Tuesday, 17 December 2013

What economic policies does India need to provide progress for the enormous mass of its poorest people?

A friend writes:

"What would you like to see in the manifesto of political parties on economic development in India?

"Can you lead a small team to help us articulate that, with a focus on the 75% of Dalits, Tribals, Minorities and BCs who are left out of the development processess and gains?

"On XXX (date) a group of about 100 dalit and tribal leaders are meeting at YYY (place) to discuss the way forward to the elections of 2014. Please support this initiative.

"If you are willing I'll set up the groupon Economis policy to work with you on this".

My response:

Dear ZZZ

The policies needed are simple:

1. Clean, efficient and just administration committed to encouraging development, not control (i.e. administration should stop interference in self-development efforts of the people, e.g. all impediments, such as the Foreign Contributions Registration Act, need to be revoked)

2. Good roads, drinkable water, basic health facilities, provision of an educational system that makes sense

3. A legal system that works (appointment of a sufficient number of *suitable* judges, committed to the values of the Indian Constitution - not people like the High Court judge of a Rajput caste who had to be ordered by a Court to release his 30-year old daughter from captivity because she wants to marry a Brahmin)

4. Liberalisation of economic activity (most of the licences, permits and registrations in our country are not only useless, they are counter-productive). A *very* few essential things need to be retained and those can easily be identified and agreed on.

The problem in our country is not "avidya" or lack of knowledge about what needs to be done.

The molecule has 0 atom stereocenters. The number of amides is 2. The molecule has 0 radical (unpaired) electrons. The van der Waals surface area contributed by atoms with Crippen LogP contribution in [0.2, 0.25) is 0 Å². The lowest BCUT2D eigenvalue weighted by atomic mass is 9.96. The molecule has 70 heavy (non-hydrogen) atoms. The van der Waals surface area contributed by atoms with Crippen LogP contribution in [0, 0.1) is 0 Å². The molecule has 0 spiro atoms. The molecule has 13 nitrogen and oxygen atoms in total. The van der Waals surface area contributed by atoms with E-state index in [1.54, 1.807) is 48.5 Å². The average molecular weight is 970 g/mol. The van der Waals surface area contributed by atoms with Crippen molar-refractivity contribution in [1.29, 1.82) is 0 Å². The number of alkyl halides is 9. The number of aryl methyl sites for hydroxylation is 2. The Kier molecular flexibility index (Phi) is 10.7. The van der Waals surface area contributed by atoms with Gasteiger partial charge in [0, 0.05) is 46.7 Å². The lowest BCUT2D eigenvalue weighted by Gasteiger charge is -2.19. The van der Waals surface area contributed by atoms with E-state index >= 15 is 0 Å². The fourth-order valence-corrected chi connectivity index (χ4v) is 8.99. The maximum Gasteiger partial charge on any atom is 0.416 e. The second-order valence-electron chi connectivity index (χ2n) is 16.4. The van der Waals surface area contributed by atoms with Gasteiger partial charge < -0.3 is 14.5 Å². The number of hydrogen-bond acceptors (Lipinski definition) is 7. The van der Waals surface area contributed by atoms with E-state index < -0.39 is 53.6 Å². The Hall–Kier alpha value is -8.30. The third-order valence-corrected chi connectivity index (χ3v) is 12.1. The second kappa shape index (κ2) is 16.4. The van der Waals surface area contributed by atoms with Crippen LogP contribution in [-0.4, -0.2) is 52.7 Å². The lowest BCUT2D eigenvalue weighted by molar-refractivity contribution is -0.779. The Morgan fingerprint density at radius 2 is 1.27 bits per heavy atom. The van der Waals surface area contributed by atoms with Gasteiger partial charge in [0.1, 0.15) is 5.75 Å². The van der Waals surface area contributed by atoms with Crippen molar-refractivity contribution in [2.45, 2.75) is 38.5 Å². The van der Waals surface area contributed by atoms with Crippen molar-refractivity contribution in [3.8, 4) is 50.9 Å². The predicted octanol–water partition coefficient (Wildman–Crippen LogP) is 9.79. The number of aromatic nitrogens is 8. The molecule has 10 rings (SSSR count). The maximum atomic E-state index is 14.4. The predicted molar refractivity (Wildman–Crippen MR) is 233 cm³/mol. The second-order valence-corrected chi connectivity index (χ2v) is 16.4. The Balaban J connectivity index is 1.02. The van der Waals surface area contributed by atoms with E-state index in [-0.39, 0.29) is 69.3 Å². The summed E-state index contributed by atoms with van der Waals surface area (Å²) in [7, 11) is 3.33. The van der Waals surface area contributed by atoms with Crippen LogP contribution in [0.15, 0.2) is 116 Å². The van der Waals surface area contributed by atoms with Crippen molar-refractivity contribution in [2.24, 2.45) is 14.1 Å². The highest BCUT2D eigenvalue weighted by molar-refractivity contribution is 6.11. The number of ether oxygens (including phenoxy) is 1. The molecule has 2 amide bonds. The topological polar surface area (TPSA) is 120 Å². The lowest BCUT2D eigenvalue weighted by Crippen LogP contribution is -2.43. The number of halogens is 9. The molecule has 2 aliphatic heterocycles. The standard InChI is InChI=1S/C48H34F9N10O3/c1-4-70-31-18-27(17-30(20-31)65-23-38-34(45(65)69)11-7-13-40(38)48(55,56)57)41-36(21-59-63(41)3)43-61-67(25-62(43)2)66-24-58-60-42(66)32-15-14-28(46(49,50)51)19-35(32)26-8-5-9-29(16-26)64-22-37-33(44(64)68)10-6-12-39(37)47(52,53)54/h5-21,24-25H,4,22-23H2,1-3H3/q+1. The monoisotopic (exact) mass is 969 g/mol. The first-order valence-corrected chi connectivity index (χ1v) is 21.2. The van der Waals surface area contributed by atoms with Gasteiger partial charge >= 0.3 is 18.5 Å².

The problem in our country is "paap" or sin (we knowingly do wrong things in order to benefit ourselves even if it results in great hardship for many other people).

We do not need more manifestos, we need clear commitment to undertaking actions. AAP and other such rule-of-law parties are coming together to create a national front. Let us support this new movement.

Congress and BJP are on their way out.

On that topic, I will send you an article, which is due to be published in the next edition of The International Indian magazine (Dubai).



Sunday, 1 December 2013

Interesting analysis of the configuration of India's political parties

Interesting point of view, that I haven't come across earlier:

1) The BJP, as is well known, is a front for the RSS, but it is now dominated by the Other Backward Castes, so the RSS wants the BJP to die as early as possible.

2) AAP is the other front organisation of the RSS. Kejriwal is a strong opponent of reservations for Scheduled Castes, Scheduled Tribes & Other Backward Castes.

3) From the RSS point of view, Modi's candidature for the post of Prime Minister is not for the purpose of defeating the Congress-led UPA, but for the purpose of defeating the (possible) Third Front, and that is because the third front is also dominated by the Other Backward Castes.

That is an interesting caste-oriented analysis. I'm afraid I myself don't think much in terms of caste-conglomerations. As one of my friends said in a post today, democracy has gone from being "a government of the people, for the people, by the people" to being "a government of the winning cluster of voting people, for the winning cluster of voting people, by the guys who got their maths right about which was the winning cluster of voting people."

My own view is that, when everything is up for grabs, it is better, naively, to support anyone who is willing and seems remotely capable of delivering an honest government devoted to the welfare of India's citizens.

In Delhi, at present, that's Aam Aadmi Party for me.

I'm sorry, but all the "science" of the psephologists doesn't impress me too much about India's future right now.